“So, they wrote or drew, or made messages in memoriam – there was one student who worked in long-term care and watched a few people pass away and felt bad about it. So, that memoriam statement was wrapped into the binding of her connector,” Jelsing added.

“As they wrapped their statements, I encouraged them to find some fabric from maybe a relative, or themselves, and to actually make incremental pieces of their family in this,” Jelsing said.

“Then,” Jelsing added, “when we finished it all up and tied these things together, we started to see how different they all were for their separateness and the beauty of their diversity, but at the same time, how they were all connected as a community.”

The project came together, sparking a lesson in art for public spaces.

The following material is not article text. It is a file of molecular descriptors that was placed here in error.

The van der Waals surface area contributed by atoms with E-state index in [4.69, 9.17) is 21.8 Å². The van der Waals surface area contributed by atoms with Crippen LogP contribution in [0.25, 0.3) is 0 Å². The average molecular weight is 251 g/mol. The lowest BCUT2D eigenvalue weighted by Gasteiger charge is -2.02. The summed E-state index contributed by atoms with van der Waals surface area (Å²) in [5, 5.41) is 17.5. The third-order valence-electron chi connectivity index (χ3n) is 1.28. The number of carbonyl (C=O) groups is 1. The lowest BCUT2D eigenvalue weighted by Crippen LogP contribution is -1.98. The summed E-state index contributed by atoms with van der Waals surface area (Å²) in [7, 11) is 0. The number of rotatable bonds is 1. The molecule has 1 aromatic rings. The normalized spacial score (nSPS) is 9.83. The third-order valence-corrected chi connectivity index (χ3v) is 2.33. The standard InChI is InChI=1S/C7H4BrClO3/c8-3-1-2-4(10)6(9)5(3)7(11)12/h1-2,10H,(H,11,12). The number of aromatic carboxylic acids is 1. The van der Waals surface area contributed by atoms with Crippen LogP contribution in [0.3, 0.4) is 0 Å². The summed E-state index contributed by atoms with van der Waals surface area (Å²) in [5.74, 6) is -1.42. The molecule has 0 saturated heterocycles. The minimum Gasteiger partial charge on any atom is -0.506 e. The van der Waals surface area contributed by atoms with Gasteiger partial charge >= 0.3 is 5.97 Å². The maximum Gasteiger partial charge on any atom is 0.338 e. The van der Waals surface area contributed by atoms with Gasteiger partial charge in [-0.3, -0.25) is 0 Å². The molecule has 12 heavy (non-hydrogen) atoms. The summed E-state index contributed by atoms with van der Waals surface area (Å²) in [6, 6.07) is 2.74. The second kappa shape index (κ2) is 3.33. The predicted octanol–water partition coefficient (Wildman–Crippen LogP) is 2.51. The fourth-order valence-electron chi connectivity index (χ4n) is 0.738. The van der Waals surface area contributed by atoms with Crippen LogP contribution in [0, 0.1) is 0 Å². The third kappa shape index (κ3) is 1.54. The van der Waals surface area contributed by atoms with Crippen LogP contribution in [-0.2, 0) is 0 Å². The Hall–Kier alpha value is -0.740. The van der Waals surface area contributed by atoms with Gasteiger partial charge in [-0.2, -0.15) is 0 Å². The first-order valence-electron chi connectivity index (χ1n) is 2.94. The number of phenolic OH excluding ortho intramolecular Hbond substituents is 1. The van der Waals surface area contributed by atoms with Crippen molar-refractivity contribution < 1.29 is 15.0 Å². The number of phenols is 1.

“The idea of raising the connectors up in a common area like this takes it out of the range of a personal art object that you would maybe think of as decorative and putting it into a public space, so it opens up that dialogue of public art, and what does that mean? How is that different from the art that you make that’s very private and how do other people react to it in a public space?” Jelsing said.

“So, that’s kind of the thing,” Jelsing said, voice wavering. “In essence, this is really a celebration for the students, who maintained that discipline through this whole process. And it really shows that they are the tie that binds. I always get a little choked up when I think of that.”

Rugby High senior Ellie Kuntz pointed to her connector, a piece of the circle at the corner on the ceiling wrapped in black and white string and yarn, creating a zebra effect with a few dashes of color.